8. Repeat Step 7 with remaining mayonnaise mixture, half at a time, to make a thick coating on ham. When top layer is just sticky-firm, press apple and onion cutouts on top of ham and watercress along side to make a festive pattern. Lift ham onto a clean platter, Chill until coating is firm. Wash pan and rack.
9. Pour about half of the cider mixture into a small bowl; place in a pan of ice and water to speed setting; chill until as thick as unbeaten egg white.
10. Return ham to rack in pan; spoon thickened cider mixture over top to coat evenly; chill until firm. Repeat with remaining cider mixture. Spoon any that runs off ham into a shallow pan and chill until firm for garnish. Chill ham until party time.
11. When ready to serve, place ham on a large carving board. Frame with lemon leaves, if you wish. Cut extra gelatin into tiny cubes and pile around ham. Carve ham into slices about ¼ inch thick, as needed.

As a warm-weather treat, this does have the advantage of being served cold. And since it calls for ready-to-eat ham, I think you could skip the part where you bake it for 75 minutes, then chill it again. Maybe that step is required to dry out the ham enough so that the mayonnaise sticks better. Oh yeah, that’s an appetizing thought.

Um, bon appétit?

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Household Hints (1944) AND VOTE FOR ME

EDIT: Just as I was about to publish this rather dry little post today, a text came through on my phone: “Are you aware that your website is listed as a contestant for Lulu’s Vintage people’s choice top 10 vintage clothing websites?” NO, NO I DID NOT. I realize that any ol’ person can write in any ol’ shop, but it is SUCH AN INCREDIBLE HONOR to know that one (or more) of my customers or colleagues submitted Tiddleywink for this annual competition! To be mingling with such fabulous company is just blowing my mind right now. And hey, yeah, vote for me! I do my best to find you pretty, affordable items, to research them thoroughly, and to list them with honesty and integrity. My shop is pretty terrific. :)

I now return you to today’s regularly scheduled programming.

Handy Hints from The Work Basket, Volume 9, No. 4 (January, 1944)

  • To prepare sour milk quickly for use in baking soda recipes use 1 1-3 [sic] tablespoons vinegar in a cup, adding the sweet milk until the combination of milk and vinegar equals the quantity of sour milk required. Mix well. The resulting sour milk will react with ½ teaspoon soda. It can be used in place of sour milk or buttermilk in any baking soda recipe.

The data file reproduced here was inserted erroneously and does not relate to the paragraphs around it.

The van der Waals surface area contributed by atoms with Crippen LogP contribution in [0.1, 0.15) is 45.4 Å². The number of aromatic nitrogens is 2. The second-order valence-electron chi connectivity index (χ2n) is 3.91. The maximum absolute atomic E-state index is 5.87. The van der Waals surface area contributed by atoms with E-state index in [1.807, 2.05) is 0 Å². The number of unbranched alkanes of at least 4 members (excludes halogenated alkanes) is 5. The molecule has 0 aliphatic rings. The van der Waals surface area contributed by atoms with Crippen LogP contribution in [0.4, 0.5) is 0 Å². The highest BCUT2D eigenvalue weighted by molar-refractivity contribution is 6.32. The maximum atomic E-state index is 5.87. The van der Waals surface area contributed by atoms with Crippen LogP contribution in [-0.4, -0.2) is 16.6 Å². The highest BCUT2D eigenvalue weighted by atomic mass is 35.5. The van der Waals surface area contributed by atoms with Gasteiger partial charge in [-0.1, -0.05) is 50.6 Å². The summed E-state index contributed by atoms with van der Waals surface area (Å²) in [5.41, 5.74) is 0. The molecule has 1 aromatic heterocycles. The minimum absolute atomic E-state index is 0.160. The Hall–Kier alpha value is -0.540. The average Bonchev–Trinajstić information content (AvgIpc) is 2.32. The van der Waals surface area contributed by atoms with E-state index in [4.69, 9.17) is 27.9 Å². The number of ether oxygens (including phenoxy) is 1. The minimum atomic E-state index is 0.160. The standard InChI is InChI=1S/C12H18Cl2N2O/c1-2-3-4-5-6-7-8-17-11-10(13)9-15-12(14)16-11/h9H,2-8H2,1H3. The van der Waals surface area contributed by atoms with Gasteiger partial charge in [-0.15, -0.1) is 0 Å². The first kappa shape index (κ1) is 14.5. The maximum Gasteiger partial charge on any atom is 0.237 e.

• When buying buckles or buttons to be used on wash dresses, don’t get the kinds that are glued on to the shanks. They will come off in laundering.
  • After towels have been wrung out of last rinse, fold them as you would to put away on shelves, then run them back through wringer. Unfold once and lay towel over line, with crease of fold running along the line. They dry straight and are ready to be put on shelves.
  • To avoid wrinkles in the legs of trousers caused by hanging across wire clothes hangers, cut a piece of fairly stiff cardboard two inches wide and two inches longer than the rack. Notch in one inch from each end and fit to rack. Trousers hung over this do not wrinkle even when left on for months.
  • To make sure fudge will reach its destination in a good creamy condition, pour the warm candy into the box which you have previously lined with waxed paper. Allow to harden without cutting. Seal the top with Scotch cellulose tape.
  • Cook liver first over high temperature to sear. This keeps in the juices. Then lower heat.
  • The flavor of an apple pie is greatly improved if the juice of half a lemon is squeezed over the apples after they have been placed on the lower crust.
  • Buttons which have been torn off children’s rompers or underclothing can be replaced by sewing the button securely to a small piece of strong tape. Push the button through the hole, leaving the new square on the wrong side of the garment. Fell this down to the garment beneath the button. Thus you are patching as well as sewing on the button.

Tomorrow: Christmas in July! A delightfully awful mid-century “glazed” ham that should never grace any holiday table.